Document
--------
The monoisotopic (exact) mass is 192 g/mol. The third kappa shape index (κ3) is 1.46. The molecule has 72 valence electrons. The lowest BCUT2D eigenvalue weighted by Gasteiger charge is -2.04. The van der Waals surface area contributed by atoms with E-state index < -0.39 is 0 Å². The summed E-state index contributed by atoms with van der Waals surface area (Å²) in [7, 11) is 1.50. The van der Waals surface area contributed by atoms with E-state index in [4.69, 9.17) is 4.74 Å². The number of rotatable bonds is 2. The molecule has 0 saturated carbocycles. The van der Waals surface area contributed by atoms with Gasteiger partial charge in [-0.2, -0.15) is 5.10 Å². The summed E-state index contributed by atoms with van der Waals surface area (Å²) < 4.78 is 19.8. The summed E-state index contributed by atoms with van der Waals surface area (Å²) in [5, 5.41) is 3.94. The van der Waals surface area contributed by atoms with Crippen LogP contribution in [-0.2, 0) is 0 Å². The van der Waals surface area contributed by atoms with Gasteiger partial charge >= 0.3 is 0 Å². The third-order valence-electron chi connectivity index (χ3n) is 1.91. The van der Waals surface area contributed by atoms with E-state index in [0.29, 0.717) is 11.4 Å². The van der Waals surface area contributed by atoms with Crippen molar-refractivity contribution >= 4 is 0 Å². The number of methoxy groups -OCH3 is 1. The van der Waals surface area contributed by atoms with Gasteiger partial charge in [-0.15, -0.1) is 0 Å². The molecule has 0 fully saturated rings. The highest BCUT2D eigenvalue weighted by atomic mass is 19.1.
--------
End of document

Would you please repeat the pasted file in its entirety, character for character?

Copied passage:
The monoisotopic (exact) mass is 192 g/mol. The third kappa shape index (κ3) is 1.46. The molecule has 72 valence electrons. The lowest BCUT2D eigenvalue weighted by Gasteiger charge is -2.04. The van der Waals surface area contributed by atoms with E-state index < -0.39 is 0 Å². The summed E-state index contributed by atoms with van der Waals surface area (Å²) in [7, 11) is 1.50. The van der Waals surface area contributed by atoms with E-state index in [4.69, 9.17) is 4.74 Å². The number of rotatable bonds is 2. The molecule has 0 saturated carbocycles. The van der Waals surface area contributed by atoms with Gasteiger partial charge in [-0.2, -0.15) is 5.10 Å². The summed E-state index contributed by atoms with van der Waals surface area (Å²) < 4.78 is 19.8. The summed E-state index contributed by atoms with van der Waals surface area (Å²) in [5, 5.41) is 3.94. The van der Waals surface area contributed by atoms with Crippen LogP contribution in [-0.2, 0) is 0 Å². The van der Waals surface area contributed by atoms with Gasteiger partial charge >= 0.3 is 0 Å². The third-order valence-electron chi connectivity index (χ3n) is 1.91. The van der Waals surface area contributed by atoms with E-state index in [0.29, 0.717) is 11.4 Å². The van der Waals surface area contributed by atoms with Crippen molar-refractivity contribution >= 4 is 0 Å². The number of methoxy groups -OCH3 is 1. The van der Waals surface area contributed by atoms with Gasteiger partial charge in [-0.15, -0.1) is 0 Å². The molecule has 0 fully saturated rings. The highest BCUT2D eigenvalue weighted by atomic mass is 19.1.